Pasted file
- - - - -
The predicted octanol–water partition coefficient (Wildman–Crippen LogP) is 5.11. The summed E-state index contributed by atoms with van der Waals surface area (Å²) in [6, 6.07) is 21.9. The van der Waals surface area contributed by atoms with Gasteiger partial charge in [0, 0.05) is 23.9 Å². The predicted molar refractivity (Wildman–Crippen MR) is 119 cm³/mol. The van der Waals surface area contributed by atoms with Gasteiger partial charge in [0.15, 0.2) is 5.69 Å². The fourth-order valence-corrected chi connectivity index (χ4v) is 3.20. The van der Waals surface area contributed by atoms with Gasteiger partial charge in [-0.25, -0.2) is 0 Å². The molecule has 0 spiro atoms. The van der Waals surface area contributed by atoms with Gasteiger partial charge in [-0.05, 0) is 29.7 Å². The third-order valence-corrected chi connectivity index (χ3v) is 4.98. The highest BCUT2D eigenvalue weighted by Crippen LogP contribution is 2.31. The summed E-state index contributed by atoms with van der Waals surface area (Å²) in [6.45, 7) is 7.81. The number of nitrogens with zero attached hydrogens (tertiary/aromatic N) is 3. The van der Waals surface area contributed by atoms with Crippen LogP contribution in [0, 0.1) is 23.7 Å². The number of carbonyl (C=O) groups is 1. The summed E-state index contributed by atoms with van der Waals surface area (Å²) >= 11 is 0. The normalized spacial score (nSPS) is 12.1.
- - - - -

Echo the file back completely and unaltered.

The predicted octanol–water partition coefficient (Wildman–Crippen LogP) is 5.11. The summed E-state index contributed by atoms with van der Waals surface area (Å²) in [6, 6.07) is 21.9. The van der Waals surface area contributed by atoms with Gasteiger partial charge in [0, 0.05) is 23.9 Å². The predicted molar refractivity (Wildman–Crippen MR) is 119 cm³/mol. The van der Waals surface area contributed by atoms with Gasteiger partial charge in [0.15, 0.2) is 5.69 Å². The fourth-order valence-corrected chi connectivity index (χ4v) is 3.20. The van der Waals surface area contributed by atoms with Gasteiger partial charge in [-0.25, -0.2) is 0 Å². The molecule has 0 spiro atoms. The van der Waals surface area contributed by atoms with Gasteiger partial charge in [-0.05, 0) is 29.7 Å². The third-order valence-corrected chi connectivity index (χ3v) is 4.98. The highest BCUT2D eigenvalue weighted by Crippen LogP contribution is 2.31. The summed E-state index contributed by atoms with van der Waals surface area (Å²) in [6.45, 7) is 7.81. The number of nitrogens with zero attached hydrogens (tertiary/aromatic N) is 3. The van der Waals surface area contributed by atoms with Crippen LogP contribution in [0, 0.1) is 23.7 Å². The number of carbonyl (C=O) groups is 1. The summed E-state index contributed by atoms with van der Waals surface area (Å²) >= 11 is 0. The normalized spacial score (nSPS) is 12.1.